We Are All Awesome!

We Are All Awesome!

Great slides can enhance your arguments, provide a compelling counter-point to your talk, and help create dynamic tension.

Awful slides can take away all of the focus from what you’re saying, bore your audience into a stupor, or provide reading light while the audience checks their emails.

Make it readable

That means big, big fonts, excellent contrast, and using the top half of the screen in preference to the bottom half, since part of the audience might be sitting behind other parts of the audience.

Avoid bullets

No, really. If you need notes, put them on paper cards, or in the presenter view in your presenter software. The audience will read ahead of you, and then will go straight to their email.

Instead, reduce the text on the slide to just the theme of what you are speaking about. If you can get away with it, just use one word. Or even better, an image.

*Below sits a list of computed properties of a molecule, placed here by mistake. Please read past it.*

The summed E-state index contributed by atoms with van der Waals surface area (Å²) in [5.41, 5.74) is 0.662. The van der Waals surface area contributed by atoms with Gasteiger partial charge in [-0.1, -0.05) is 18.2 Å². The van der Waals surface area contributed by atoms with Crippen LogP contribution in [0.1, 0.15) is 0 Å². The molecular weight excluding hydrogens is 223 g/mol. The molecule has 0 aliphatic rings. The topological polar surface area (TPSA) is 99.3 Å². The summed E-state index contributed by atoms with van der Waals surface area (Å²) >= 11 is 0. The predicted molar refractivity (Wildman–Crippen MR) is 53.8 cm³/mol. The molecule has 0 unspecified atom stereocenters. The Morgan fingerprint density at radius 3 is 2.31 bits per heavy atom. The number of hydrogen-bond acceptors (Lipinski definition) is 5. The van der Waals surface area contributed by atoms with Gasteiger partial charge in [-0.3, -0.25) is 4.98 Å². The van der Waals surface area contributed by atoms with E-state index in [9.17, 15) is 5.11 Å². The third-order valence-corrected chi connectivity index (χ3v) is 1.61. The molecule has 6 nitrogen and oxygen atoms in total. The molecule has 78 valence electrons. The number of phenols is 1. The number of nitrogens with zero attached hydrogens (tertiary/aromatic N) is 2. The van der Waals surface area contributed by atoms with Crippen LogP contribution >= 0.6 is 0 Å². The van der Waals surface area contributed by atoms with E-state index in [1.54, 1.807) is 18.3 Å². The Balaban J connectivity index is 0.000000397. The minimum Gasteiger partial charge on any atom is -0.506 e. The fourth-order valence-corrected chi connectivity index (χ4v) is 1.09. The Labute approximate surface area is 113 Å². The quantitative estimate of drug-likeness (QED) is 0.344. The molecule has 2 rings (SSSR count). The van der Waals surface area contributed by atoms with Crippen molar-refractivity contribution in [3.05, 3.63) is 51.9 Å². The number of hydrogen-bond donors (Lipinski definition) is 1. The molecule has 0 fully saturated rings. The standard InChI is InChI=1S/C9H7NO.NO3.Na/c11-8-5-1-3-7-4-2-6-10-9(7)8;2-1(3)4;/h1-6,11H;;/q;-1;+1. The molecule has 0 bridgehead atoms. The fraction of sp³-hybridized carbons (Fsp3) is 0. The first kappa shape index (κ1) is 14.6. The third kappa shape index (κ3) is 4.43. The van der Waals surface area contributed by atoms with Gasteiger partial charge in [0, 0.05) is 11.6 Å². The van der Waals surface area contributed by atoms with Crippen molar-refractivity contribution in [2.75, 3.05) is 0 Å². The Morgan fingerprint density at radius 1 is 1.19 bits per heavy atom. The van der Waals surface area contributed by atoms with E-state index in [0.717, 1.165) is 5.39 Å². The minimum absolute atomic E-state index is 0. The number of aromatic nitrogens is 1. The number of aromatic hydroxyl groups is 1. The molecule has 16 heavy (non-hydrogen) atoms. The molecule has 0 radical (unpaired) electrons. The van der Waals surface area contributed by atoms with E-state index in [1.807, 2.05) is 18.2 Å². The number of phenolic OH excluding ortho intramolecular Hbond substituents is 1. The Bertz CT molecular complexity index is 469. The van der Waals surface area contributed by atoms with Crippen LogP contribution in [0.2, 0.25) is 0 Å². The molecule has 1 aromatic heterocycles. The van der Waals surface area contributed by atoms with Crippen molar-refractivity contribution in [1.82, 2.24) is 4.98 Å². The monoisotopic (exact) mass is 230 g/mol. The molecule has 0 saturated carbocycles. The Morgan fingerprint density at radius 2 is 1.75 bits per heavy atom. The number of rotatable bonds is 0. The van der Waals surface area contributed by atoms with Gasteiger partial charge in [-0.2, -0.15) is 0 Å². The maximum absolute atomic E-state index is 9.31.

Use code carefully

Code is tricky. It requires context.

A few things to note:

  • Use as big a font as you can get away with
  • Go with dark text on light background
  • Use syntax highlighting
  • Simplify your sample until only the absolute minimum is left

If you take screenshots, make sure you can make the image large enough without getting fuzzy. If you don’t take screenshots, you’re going to want to look into something that creates syntax highlighted .rtf versions of your code.

The python library pygments is a good choice. You’ll need a decent color schema. That one is based off of github’s syntax highlighting, and was used to create these sample slides.

If you’re emulating terminal output/commands a black background will work, but make sure that the font color is extremely bright.


Further Reading

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